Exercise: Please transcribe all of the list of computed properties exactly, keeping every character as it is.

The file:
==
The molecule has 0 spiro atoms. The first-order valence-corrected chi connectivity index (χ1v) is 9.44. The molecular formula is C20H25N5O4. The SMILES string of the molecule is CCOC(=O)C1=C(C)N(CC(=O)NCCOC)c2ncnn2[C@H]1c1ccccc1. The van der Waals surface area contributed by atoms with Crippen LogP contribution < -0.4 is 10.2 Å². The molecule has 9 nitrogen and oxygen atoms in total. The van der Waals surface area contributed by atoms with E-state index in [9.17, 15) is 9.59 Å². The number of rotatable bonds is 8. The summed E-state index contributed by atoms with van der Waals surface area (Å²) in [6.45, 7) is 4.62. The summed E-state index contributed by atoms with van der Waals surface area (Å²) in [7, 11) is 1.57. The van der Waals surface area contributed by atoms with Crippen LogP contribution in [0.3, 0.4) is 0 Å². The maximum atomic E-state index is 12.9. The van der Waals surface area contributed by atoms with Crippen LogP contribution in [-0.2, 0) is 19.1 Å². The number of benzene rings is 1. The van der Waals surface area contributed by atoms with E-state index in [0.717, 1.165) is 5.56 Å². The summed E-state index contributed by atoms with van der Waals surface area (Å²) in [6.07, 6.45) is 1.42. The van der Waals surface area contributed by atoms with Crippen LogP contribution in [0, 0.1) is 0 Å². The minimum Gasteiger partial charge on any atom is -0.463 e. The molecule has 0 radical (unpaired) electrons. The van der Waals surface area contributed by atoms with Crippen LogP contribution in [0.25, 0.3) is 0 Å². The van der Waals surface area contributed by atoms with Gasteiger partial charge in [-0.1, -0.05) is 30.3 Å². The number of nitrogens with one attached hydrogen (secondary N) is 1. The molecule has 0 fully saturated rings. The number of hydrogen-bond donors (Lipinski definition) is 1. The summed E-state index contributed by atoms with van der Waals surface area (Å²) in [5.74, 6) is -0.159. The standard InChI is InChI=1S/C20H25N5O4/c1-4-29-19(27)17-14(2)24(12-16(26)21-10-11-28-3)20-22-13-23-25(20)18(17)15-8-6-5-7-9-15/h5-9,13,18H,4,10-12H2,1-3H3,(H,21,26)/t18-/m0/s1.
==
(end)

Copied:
The molecule has 0 spiro atoms. The first-order valence-corrected chi connectivity index (χ1v) is 9.44. The molecular formula is C20H25N5O4. The SMILES string of the molecule is CCOC(=O)C1=C(C)N(CC(=O)NCCOC)c2ncnn2[C@H]1c1ccccc1. The van der Waals surface area contributed by atoms with Crippen LogP contribution < -0.4 is 10.2 Å². The molecule has 9 nitrogen and oxygen atoms in total. The van der Waals surface area contributed by atoms with E-state index in [9.17, 15) is 9.59 Å². The number of rotatable bonds is 8. The summed E-state index contributed by atoms with van der Waals surface area (Å²) in [6.45, 7) is 4.62. The summed E-state index contributed by atoms with van der Waals surface area (Å²) in [7, 11) is 1.57. The van der Waals surface area contributed by atoms with Crippen LogP contribution in [0.3, 0.4) is 0 Å². The maximum atomic E-state index is 12.9. The van der Waals surface area contributed by atoms with Crippen LogP contribution in [-0.2, 0) is 19.1 Å². The number of benzene rings is 1. The van der Waals surface area contributed by atoms with E-state index in [0.717, 1.165) is 5.56 Å². The summed E-state index contributed by atoms with van der Waals surface area (Å²) in [6.07, 6.45) is 1.42. The van der Waals surface area contributed by atoms with Crippen LogP contribution in [0, 0.1) is 0 Å². The minimum Gasteiger partial charge on any atom is -0.463 e. The molecule has 0 radical (unpaired) electrons. The van der Waals surface area contributed by atoms with Crippen LogP contribution in [0.25, 0.3) is 0 Å². The van der Waals surface area contributed by atoms with Gasteiger partial charge in [-0.1, -0.05) is 30.3 Å². The number of nitrogens with one attached hydrogen (secondary N) is 1. The molecule has 0 fully saturated rings. The number of hydrogen-bond donors (Lipinski definition) is 1. The summed E-state index contributed by atoms with van der Waals surface area (Å²) in [5.74, 6) is -0.159. The standard InChI is InChI=1S/C20H25N5O4/c1-4-29-19(27)17-14(2)24(12-16(26)21-10-11-28-3)20-22-13-23-25(20)18(17)15-8-6-5-7-9-15/h5-9,13,18H,4,10-12H2,1-3H3,(H,21,26)/t18-/m0/s1.